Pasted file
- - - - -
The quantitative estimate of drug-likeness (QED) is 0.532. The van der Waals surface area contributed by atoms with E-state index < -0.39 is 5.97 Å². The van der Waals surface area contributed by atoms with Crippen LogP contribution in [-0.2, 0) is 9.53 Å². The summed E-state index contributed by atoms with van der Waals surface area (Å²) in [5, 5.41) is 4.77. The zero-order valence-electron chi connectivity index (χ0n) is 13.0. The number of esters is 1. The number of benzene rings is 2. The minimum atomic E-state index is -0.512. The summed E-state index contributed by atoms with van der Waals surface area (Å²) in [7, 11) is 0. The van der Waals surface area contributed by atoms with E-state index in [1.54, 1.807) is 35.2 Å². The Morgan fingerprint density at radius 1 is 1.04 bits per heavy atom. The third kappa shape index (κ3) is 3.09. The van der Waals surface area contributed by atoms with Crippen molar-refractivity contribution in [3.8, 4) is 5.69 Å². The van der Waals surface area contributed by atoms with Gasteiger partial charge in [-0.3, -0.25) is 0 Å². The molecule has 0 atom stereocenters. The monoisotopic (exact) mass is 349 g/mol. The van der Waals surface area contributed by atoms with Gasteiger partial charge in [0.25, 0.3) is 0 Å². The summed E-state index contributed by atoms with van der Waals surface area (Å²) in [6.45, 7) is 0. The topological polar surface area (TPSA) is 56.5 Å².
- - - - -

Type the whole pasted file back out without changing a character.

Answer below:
The quantitative estimate of drug-likeness (QED) is 0.532. The van der Waals surface area contributed by atoms with E-state index < -0.39 is 5.97 Å². The van der Waals surface area contributed by atoms with Crippen LogP contribution in [-0.2, 0) is 9.53 Å². The summed E-state index contributed by atoms with van der Waals surface area (Å²) in [5, 5.41) is 4.77. The zero-order valence-electron chi connectivity index (χ0n) is 13.0. The number of esters is 1. The number of benzene rings is 2. The minimum atomic E-state index is -0.512. The summed E-state index contributed by atoms with van der Waals surface area (Å²) in [7, 11) is 0. The van der Waals surface area contributed by atoms with E-state index in [1.54, 1.807) is 35.2 Å². The Morgan fingerprint density at radius 1 is 1.04 bits per heavy atom. The third kappa shape index (κ3) is 3.09. The van der Waals surface area contributed by atoms with Crippen molar-refractivity contribution in [3.8, 4) is 5.69 Å². The van der Waals surface area contributed by atoms with Gasteiger partial charge in [-0.3, -0.25) is 0 Å². The molecule has 0 atom stereocenters. The monoisotopic (exact) mass is 349 g/mol. The van der Waals surface area contributed by atoms with Gasteiger partial charge in [0.25, 0.3) is 0 Å². The summed E-state index contributed by atoms with van der Waals surface area (Å²) in [6.45, 7) is 0. The topological polar surface area (TPSA) is 56.5 Å².